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King Street pilot project: U of T study suggests travel times have improved

WATCH ABOVE: Data from the first three weeks of the pilot project shows a decline in streetcar travel times, especially during the evening rush hour. But business owners say their bottom lines are hurting. Mark Carcasole reports.

Preliminary data collected by the University of Toronto on the King Street pilot project shows streetcar travel times during the evening rush hour have improved significantly for transit users.

Statistics released on Monday by the university’s Spatial Analysis of Urban Systems department indicate the mean travel time on the westbound streetcar route between Jarvis and Bathurst streets dropped to 17.3 minutes compared to 22.8 minutes before the pilot project began.

Meanwhile, the eastbound route between the same corridor saw the mean travel time drop to 16.4 minutes from 20.6 prior to the start of the pilot project.

READ MORE: ‘It’s a good thing’: TTC riders pleased with new King Street pilot project

The study, which collected data four weeks prior to the launch of the project and 16 days after, also revealed that 19 per cent of trips during the evening peak (4 p.m. to 7 p.m.) taking longer than 25 minutes fell to just 1.3 per cent after the pilot was introduced.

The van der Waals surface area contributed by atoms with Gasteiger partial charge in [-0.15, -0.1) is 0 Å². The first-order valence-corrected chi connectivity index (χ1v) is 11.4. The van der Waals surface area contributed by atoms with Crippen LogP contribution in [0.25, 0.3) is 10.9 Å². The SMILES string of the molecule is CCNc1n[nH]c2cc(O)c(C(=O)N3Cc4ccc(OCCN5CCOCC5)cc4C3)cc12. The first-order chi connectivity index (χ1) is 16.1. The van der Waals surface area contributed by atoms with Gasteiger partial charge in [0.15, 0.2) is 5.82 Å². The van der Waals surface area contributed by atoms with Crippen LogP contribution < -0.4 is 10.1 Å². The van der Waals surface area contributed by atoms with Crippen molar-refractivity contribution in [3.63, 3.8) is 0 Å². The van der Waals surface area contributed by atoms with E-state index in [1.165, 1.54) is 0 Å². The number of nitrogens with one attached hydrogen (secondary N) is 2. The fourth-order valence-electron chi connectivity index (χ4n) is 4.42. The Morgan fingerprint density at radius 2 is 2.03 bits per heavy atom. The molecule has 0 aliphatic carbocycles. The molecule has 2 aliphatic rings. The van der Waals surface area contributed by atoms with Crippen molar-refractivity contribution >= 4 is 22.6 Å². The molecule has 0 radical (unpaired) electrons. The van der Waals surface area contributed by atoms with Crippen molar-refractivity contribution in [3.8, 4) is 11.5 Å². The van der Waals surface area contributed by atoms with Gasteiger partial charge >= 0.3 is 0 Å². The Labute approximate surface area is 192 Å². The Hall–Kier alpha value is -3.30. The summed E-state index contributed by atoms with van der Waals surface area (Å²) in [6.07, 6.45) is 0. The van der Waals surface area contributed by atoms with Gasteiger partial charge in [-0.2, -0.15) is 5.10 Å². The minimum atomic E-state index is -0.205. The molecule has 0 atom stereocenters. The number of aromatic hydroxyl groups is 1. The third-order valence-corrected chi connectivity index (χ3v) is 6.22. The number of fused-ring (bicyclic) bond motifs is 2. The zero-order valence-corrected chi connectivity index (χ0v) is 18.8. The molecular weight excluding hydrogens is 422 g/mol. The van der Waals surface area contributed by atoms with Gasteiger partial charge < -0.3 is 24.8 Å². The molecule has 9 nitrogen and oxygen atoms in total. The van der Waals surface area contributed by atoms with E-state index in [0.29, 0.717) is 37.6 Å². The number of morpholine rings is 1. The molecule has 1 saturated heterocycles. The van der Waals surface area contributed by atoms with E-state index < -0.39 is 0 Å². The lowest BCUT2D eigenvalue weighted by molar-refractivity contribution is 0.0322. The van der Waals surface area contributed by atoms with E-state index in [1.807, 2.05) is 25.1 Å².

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“It’s early and I’m not proclaiming any victories, but that these particular numbers coming out of the U of T, which is totally objective on this, says that it’s making a big difference in moving the 65,000 people who do use the King streetcar,” Mayor John Tory told reporters during a transit announcement in Toronto on Monday.

LISTEN: Transit expert Steve Munro on the King Street Pilot

The pilot project – which launched two weeks ago and will run for a year – aims to give priority to streetcars along what is the busiest surface transit route in the city and one that has been plagued by slow travel speeds and overcrowding.

READ MORE: King Street pilot project leaves some confused, others see positive impact on transit

Vehicles are no longer allowed to drive straight through between Bathurst and Jarvis streets. Meanwhile, left-hand turns are also banned on the stretch of King Street.

Motorists are largely permitted to drive only one block before having to turn right, and there is no on-street parking in the pilot area.

According to TTC ridership statistics, the 504 King streetcar has an average daily ridership of around 65,000 people compared to 20,000 vehicles that use the street.

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LISTEN: Toronto Coun. Giorgio Mammoliti on the King Street Pilot

Tory said that although he is encouraged by the U of T results, the Toronto Transit Commission will release its own preliminary data on the pilot by the end of the month.

READ MORE: Toronto’s King Street pilot project: what you need to know

He also said the pilot project will be modified to deal with issues that may arise, such as complaints by businesses who say the lack of vehicular traffic and parking spaces are harming their bottom line.

LISTEN: Coun. Joe Cressy on the King Street Pilot

“We are not in a situation where it’s going to stay exactly the same for the whole year,” Tory said. “We’ll make adjustments to address business concerns, to address the concern of riders, to address whatever things we can to make this work and then we’ll see where we go from there.”

VIDEO: Ticketing begins for King Street pilot project

Ticketing begins for King Street pilot project
Ticketing begins for King Street pilot project